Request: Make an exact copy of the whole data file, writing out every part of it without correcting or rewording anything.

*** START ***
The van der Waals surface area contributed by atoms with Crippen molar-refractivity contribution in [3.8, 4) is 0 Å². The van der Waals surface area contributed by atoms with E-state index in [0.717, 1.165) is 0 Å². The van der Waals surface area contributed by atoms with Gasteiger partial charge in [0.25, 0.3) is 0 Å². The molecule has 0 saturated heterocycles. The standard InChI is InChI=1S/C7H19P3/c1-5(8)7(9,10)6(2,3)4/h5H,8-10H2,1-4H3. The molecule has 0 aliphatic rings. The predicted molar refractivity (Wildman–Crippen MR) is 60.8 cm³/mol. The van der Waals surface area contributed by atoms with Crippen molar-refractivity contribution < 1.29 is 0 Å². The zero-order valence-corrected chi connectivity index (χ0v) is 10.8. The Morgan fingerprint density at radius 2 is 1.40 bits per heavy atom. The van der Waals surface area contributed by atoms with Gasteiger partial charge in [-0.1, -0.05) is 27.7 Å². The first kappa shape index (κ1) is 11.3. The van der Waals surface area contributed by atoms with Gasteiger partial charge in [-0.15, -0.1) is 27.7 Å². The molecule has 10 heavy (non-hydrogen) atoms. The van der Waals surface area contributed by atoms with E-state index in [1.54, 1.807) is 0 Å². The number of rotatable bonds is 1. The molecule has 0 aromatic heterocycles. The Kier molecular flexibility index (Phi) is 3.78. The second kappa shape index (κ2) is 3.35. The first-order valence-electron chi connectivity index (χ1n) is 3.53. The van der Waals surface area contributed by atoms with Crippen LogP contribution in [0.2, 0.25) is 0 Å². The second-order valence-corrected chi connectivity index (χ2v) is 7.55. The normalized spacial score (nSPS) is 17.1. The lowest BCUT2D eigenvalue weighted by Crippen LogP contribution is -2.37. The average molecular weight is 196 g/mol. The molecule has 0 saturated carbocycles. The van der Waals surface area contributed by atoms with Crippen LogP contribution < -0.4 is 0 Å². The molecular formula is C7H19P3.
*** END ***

The van der Waals surface area contributed by atoms with Crippen molar-refractivity contribution in [3.8, 4) is 0 Å². The van der Waals surface area contributed by atoms with E-state index in [0.717, 1.165) is 0 Å². The van der Waals surface area contributed by atoms with Gasteiger partial charge in [0.25, 0.3) is 0 Å². The molecule has 0 saturated heterocycles. The standard InChI is InChI=1S/C7H19P3/c1-5(8)7(9,10)6(2,3)4/h5H,8-10H2,1-4H3. The molecule has 0 aliphatic rings. The predicted molar refractivity (Wildman–Crippen MR) is 60.8 cm³/mol. The van der Waals surface area contributed by atoms with Crippen molar-refractivity contribution < 1.29 is 0 Å². The zero-order valence-corrected chi connectivity index (χ0v) is 10.8. The Morgan fingerprint density at radius 2 is 1.40 bits per heavy atom. The van der Waals surface area contributed by atoms with Gasteiger partial charge in [-0.1, -0.05) is 27.7 Å². The first kappa shape index (κ1) is 11.3. The van der Waals surface area contributed by atoms with Gasteiger partial charge in [-0.15, -0.1) is 27.7 Å². The molecule has 10 heavy (non-hydrogen) atoms. The van der Waals surface area contributed by atoms with E-state index in [1.54, 1.807) is 0 Å². The number of rotatable bonds is 1. The molecule has 0 aromatic heterocycles. The Kier molecular flexibility index (Phi) is 3.78. The second kappa shape index (κ2) is 3.35. The first-order valence-electron chi connectivity index (χ1n) is 3.53. The van der Waals surface area contributed by atoms with Crippen LogP contribution in [0.2, 0.25) is 0 Å². The second-order valence-corrected chi connectivity index (χ2v) is 7.55. The normalized spacial score (nSPS) is 17.1. The lowest BCUT2D eigenvalue weighted by Crippen LogP contribution is -2.37. The average molecular weight is 196 g/mol. The molecule has 0 saturated carbocycles. The van der Waals surface area contributed by atoms with Crippen LogP contribution < -0.4 is 0 Å². The molecular formula is C7H19P3.